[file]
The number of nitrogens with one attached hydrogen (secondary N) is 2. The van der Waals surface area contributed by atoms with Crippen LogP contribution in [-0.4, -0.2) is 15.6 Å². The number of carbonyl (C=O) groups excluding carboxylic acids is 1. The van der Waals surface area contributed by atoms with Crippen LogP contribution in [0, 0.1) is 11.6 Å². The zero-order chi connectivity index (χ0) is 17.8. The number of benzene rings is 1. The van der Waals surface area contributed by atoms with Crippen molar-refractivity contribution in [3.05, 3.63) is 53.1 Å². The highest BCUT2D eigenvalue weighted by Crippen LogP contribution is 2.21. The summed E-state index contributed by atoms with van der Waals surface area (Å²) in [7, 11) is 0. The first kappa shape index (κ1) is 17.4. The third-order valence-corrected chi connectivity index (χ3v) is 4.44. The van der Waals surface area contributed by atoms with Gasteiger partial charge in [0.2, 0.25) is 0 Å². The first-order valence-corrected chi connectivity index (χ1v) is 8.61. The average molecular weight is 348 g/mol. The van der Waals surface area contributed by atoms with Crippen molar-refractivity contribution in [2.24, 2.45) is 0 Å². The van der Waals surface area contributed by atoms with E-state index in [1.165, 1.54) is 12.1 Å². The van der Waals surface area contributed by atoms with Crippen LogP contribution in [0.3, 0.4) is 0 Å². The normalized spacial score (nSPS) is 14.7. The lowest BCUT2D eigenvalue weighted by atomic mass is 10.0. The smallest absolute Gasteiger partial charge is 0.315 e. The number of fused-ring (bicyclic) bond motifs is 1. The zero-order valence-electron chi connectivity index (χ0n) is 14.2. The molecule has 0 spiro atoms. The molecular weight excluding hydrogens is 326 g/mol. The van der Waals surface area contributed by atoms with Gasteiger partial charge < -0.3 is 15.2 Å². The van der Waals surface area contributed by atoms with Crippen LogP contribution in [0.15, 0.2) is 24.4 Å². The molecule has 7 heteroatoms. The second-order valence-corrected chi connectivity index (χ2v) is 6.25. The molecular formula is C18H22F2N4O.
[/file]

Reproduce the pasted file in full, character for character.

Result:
The number of nitrogens with one attached hydrogen (secondary N) is 2. The van der Waals surface area contributed by atoms with Crippen LogP contribution in [-0.4, -0.2) is 15.6 Å². The number of carbonyl (C=O) groups excluding carboxylic acids is 1. The van der Waals surface area contributed by atoms with Crippen LogP contribution in [0, 0.1) is 11.6 Å². The zero-order chi connectivity index (χ0) is 17.8. The number of benzene rings is 1. The van der Waals surface area contributed by atoms with Crippen molar-refractivity contribution in [3.05, 3.63) is 53.1 Å². The highest BCUT2D eigenvalue weighted by Crippen LogP contribution is 2.21. The summed E-state index contributed by atoms with van der Waals surface area (Å²) in [7, 11) is 0. The first kappa shape index (κ1) is 17.4. The third-order valence-corrected chi connectivity index (χ3v) is 4.44. The van der Waals surface area contributed by atoms with Gasteiger partial charge in [0.2, 0.25) is 0 Å². The first-order valence-corrected chi connectivity index (χ1v) is 8.61. The average molecular weight is 348 g/mol. The van der Waals surface area contributed by atoms with Crippen molar-refractivity contribution in [2.24, 2.45) is 0 Å². The van der Waals surface area contributed by atoms with E-state index in [1.165, 1.54) is 12.1 Å². The van der Waals surface area contributed by atoms with Crippen LogP contribution in [0.3, 0.4) is 0 Å². The normalized spacial score (nSPS) is 14.7. The lowest BCUT2D eigenvalue weighted by atomic mass is 10.0. The smallest absolute Gasteiger partial charge is 0.315 e. The number of fused-ring (bicyclic) bond motifs is 1. The zero-order valence-electron chi connectivity index (χ0n) is 14.2. The molecule has 0 spiro atoms. The molecular weight excluding hydrogens is 326 g/mol. The van der Waals surface area contributed by atoms with Gasteiger partial charge < -0.3 is 15.2 Å². The van der Waals surface area contributed by atoms with Crippen LogP contribution in [0.15, 0.2) is 24.4 Å². The molecule has 7 heteroatoms. The second-order valence-corrected chi connectivity index (χ2v) is 6.25. The molecular formula is C18H22F2N4O.